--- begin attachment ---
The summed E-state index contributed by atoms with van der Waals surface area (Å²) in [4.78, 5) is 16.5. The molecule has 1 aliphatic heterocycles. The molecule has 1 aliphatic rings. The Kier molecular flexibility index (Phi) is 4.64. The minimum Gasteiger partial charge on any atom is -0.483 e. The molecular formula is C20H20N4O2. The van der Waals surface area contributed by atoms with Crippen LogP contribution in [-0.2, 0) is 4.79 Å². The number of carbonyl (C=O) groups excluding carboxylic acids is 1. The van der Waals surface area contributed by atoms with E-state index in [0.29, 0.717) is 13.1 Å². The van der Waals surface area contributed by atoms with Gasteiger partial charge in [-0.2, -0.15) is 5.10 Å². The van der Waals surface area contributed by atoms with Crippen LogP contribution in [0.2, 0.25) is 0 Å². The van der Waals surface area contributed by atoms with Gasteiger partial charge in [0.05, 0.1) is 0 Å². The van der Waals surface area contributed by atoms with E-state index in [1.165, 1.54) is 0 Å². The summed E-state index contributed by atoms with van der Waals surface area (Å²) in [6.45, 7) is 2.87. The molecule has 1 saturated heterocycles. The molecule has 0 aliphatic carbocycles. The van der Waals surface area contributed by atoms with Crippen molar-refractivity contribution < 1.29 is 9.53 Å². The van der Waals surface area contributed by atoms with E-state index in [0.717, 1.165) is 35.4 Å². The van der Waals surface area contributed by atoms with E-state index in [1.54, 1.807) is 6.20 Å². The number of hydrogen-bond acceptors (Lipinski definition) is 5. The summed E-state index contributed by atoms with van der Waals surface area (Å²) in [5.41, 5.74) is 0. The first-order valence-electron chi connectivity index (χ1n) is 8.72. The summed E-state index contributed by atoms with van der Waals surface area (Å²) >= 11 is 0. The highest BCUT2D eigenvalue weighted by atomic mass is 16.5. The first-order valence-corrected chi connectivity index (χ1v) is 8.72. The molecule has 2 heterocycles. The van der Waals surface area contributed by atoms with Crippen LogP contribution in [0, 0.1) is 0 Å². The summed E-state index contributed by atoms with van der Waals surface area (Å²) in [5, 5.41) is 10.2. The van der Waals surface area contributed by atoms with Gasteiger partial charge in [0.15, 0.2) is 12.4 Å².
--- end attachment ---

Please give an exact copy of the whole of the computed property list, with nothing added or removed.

The summed E-state index contributed by atoms with van der Waals surface area (Å²) in [4.78, 5) is 16.5. The molecule has 1 aliphatic heterocycles. The molecule has 1 aliphatic rings. The Kier molecular flexibility index (Phi) is 4.64. The minimum Gasteiger partial charge on any atom is -0.483 e. The molecular formula is C20H20N4O2. The van der Waals surface area contributed by atoms with Crippen LogP contribution in [-0.2, 0) is 4.79 Å². The number of carbonyl (C=O) groups excluding carboxylic acids is 1. The van der Waals surface area contributed by atoms with E-state index in [0.29, 0.717) is 13.1 Å². The van der Waals surface area contributed by atoms with Gasteiger partial charge in [-0.2, -0.15) is 5.10 Å². The van der Waals surface area contributed by atoms with Crippen LogP contribution in [0.2, 0.25) is 0 Å². The van der Waals surface area contributed by atoms with Gasteiger partial charge in [0.05, 0.1) is 0 Å². The van der Waals surface area contributed by atoms with E-state index in [1.165, 1.54) is 0 Å². The summed E-state index contributed by atoms with van der Waals surface area (Å²) in [6.45, 7) is 2.87. The molecule has 1 saturated heterocycles. The molecule has 0 aliphatic carbocycles. The van der Waals surface area contributed by atoms with Crippen molar-refractivity contribution < 1.29 is 9.53 Å². The van der Waals surface area contributed by atoms with E-state index in [0.717, 1.165) is 35.4 Å². The van der Waals surface area contributed by atoms with E-state index in [1.54, 1.807) is 6.20 Å². The number of hydrogen-bond acceptors (Lipinski definition) is 5. The summed E-state index contributed by atoms with van der Waals surface area (Å²) in [5.41, 5.74) is 0. The first-order valence-electron chi connectivity index (χ1n) is 8.72. The summed E-state index contributed by atoms with van der Waals surface area (Å²) >= 11 is 0. The highest BCUT2D eigenvalue weighted by atomic mass is 16.5. The first-order valence-corrected chi connectivity index (χ1v) is 8.72. The molecule has 2 heterocycles. The van der Waals surface area contributed by atoms with Crippen LogP contribution in [0, 0.1) is 0 Å². The summed E-state index contributed by atoms with van der Waals surface area (Å²) in [5, 5.41) is 10.2. The van der Waals surface area contributed by atoms with Gasteiger partial charge in [0.15, 0.2) is 12.4 Å².